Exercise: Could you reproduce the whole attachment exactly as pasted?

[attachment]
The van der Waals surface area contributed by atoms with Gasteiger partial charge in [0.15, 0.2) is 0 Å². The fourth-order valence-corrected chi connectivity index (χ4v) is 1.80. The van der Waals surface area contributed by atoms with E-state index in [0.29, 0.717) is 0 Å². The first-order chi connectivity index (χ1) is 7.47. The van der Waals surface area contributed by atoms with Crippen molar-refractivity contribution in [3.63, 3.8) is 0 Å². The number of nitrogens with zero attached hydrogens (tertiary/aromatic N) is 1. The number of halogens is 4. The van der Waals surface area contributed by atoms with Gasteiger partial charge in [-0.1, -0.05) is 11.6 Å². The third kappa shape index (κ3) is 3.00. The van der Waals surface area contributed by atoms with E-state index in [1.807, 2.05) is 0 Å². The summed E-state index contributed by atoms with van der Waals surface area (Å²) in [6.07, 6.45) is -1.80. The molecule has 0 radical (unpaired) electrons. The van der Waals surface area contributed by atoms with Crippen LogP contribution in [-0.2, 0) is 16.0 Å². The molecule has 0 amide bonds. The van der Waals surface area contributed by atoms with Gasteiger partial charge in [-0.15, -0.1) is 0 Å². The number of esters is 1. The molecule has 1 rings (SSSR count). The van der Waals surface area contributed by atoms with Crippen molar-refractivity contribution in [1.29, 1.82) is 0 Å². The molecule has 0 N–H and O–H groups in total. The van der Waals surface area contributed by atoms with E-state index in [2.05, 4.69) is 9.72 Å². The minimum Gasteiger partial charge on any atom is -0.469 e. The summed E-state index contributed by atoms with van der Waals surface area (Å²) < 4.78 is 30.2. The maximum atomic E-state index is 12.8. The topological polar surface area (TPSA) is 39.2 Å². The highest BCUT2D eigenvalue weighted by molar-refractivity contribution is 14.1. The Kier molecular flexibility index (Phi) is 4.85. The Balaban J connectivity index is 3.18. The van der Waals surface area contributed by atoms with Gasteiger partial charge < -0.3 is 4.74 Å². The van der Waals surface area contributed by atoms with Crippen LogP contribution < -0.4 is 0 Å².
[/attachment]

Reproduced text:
The van der Waals surface area contributed by atoms with Gasteiger partial charge in [0.15, 0.2) is 0 Å². The fourth-order valence-corrected chi connectivity index (χ4v) is 1.80. The van der Waals surface area contributed by atoms with E-state index in [0.29, 0.717) is 0 Å². The first-order chi connectivity index (χ1) is 7.47. The van der Waals surface area contributed by atoms with Crippen molar-refractivity contribution in [3.63, 3.8) is 0 Å². The number of nitrogens with zero attached hydrogens (tertiary/aromatic N) is 1. The number of halogens is 4. The van der Waals surface area contributed by atoms with Gasteiger partial charge in [-0.1, -0.05) is 11.6 Å². The third kappa shape index (κ3) is 3.00. The van der Waals surface area contributed by atoms with E-state index in [1.807, 2.05) is 0 Å². The summed E-state index contributed by atoms with van der Waals surface area (Å²) in [6.07, 6.45) is -1.80. The molecule has 0 radical (unpaired) electrons. The van der Waals surface area contributed by atoms with Crippen LogP contribution in [-0.2, 0) is 16.0 Å². The molecule has 0 amide bonds. The van der Waals surface area contributed by atoms with Gasteiger partial charge in [-0.15, -0.1) is 0 Å². The number of esters is 1. The molecule has 1 rings (SSSR count). The van der Waals surface area contributed by atoms with Crippen molar-refractivity contribution in [1.29, 1.82) is 0 Å². The molecule has 0 N–H and O–H groups in total. The van der Waals surface area contributed by atoms with E-state index in [2.05, 4.69) is 9.72 Å². The minimum Gasteiger partial charge on any atom is -0.469 e. The summed E-state index contributed by atoms with van der Waals surface area (Å²) < 4.78 is 30.2. The maximum atomic E-state index is 12.8. The topological polar surface area (TPSA) is 39.2 Å². The highest BCUT2D eigenvalue weighted by molar-refractivity contribution is 14.1. The Kier molecular flexibility index (Phi) is 4.85. The Balaban J connectivity index is 3.18. The van der Waals surface area contributed by atoms with Gasteiger partial charge < -0.3 is 4.74 Å². The van der Waals surface area contributed by atoms with Crippen LogP contribution < -0.4 is 0 Å².